Sunday, 15 June 2014

Pashtun Soldiers who refused to fight against Ottomans during World War I

More than one million soldiers from India fought in the British Empire army ranks during the First World War. Some of them were combat troops and some were support units. Among Indian troops, the Pashtuns were not eager to fight Ottoman Turkey, this was evident among the Patshtun personnel in the 20th infantry when the unit was destined for Mesopotamia in late 1914. In fact on 19 November and 26 November 1914, some Kamber Khel Afridis deserted to the Ottoman Turks. Arthur Barret cabled to GHQ India that this unit be sent from Mesopotamia to India. John Nixon was also against the North-West Frontier Pathans and Afghans against Ottoman Turkey. On 12 April, during the Turkish attack at Shaiba, the Bajauri and Bunerwal Pathans deserted from the unit.(The Army in British India: From Colonial Warfare to Total War 1857 - 1947 by Kaushik Roy, page-86)

The members of Pathan tribes from NWFP voiced strong objections to the war with Turks on the religious grounds. Abstentions and desertions among Pathans in the initial stages of campaigns exceeded those among all other martial classes . In early 1915, two Pathan units refused even to embark for service in Mesopotamia, with members of one unit opening fire on their officers. (The Indian Army in the Two World Wars edited by Kaushik Roy, page-403)

Omissi has observed : "From early 1915 , letters written by Pathan Sepoys show that they are willing to consider absconding" .By march, major general Arther Barret, the original commander of 6th Indian division in Mesopotamia, had twice requested the replacement of four companies of Pathans which he didn't trust. The authorities in India refused on the grounds that they could not depend on Muslim troops to fight on North-West Frontier (Pakhtunkhwa) either, and therefore couldn't spare non-Muslim units for service overseas.("The Sepoy and the Raj", Omissi, page-120).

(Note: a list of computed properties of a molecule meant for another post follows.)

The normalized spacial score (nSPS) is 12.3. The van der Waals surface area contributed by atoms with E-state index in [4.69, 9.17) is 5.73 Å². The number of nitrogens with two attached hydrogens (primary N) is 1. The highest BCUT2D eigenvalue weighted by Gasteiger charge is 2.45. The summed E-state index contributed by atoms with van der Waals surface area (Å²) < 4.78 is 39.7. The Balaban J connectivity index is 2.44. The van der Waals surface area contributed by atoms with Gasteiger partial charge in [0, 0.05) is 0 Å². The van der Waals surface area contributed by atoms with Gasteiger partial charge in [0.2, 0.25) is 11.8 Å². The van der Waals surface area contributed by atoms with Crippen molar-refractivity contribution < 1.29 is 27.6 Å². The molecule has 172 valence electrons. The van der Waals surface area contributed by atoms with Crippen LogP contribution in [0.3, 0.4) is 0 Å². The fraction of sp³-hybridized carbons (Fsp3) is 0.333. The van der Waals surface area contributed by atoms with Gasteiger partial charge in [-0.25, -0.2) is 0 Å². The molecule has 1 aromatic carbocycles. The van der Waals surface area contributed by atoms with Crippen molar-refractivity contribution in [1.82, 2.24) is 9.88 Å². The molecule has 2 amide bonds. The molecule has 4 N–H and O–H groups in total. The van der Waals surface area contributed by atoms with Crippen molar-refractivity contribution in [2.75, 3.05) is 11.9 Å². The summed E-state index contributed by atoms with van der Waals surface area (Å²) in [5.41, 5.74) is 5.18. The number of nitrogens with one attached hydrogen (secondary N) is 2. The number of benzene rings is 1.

On 23rd October , 2 Pathan soldiers shot 2 sentries and deserted to the Ottomans. Faced with growing desertion rate , Townshend decided to send an entire Battalion composed largely of Pathans back to Basra ("My campaign", Townshend. page-226). In February 1915, the Pathans who advanced up to the Tigris with the relief force, showed reluctance to fight the ottomans, consequently, in late February, all trans-Indus Pathans were removed from the force and sent back downriver. (War record of 27th Punjabis, 1916, Lt.Colonel H.S Vernon Papers)

In 1914 there were nearly 5000 Trans-Indus Pathans in the Indian Army, of whom about half were Afridis. By June 1916 over 600 Afridis had deserted to Turks. In November 1915 all recruitment of Trans-Indus Pathans was stopped (World War I, Michael S. Neiberg, page-481). Philip Mason well summed up the loyalty assessment of the Indian Army by saying that "A faint question mark hung over the Pathans throughout the war but the Punjabi Muslims were steady as a rock"

15th Lancers

The 15th Lancers was a cavalry regiment of the British Indian Army which existed from 1858 to 1921. The regiment was one of the single class regiments, with all troops being recruited from the Multani Pathan community. In 1915, 15th lancers were detached from the Lahore Division and sent to the Middle East. On landing at Basra from Europe, 429 soldiers of 15th lancers refused to fight fellow Muslims, i.e. the Turks, in the Holy Land of Islam but agreed to do so elsewhere  (The Testimonies of Indian Soldiers and the Two World Wars: Between Self and Sepoy. . page-119)

The incident of 15 Lancers Pathan rebellion is mentioned in one of the volumes of the British official history of Operations in Mesopotamia .This 15 Lancer was an Alizai dominated unit and was one of the very few units of Indian Cavalry to have an 'Honorary Native Commandant' Nawab Abdullah Khan who was the Head of the Alizai clan of Dera Ismail Khan Pathans. ( 

Mir Mast Afridi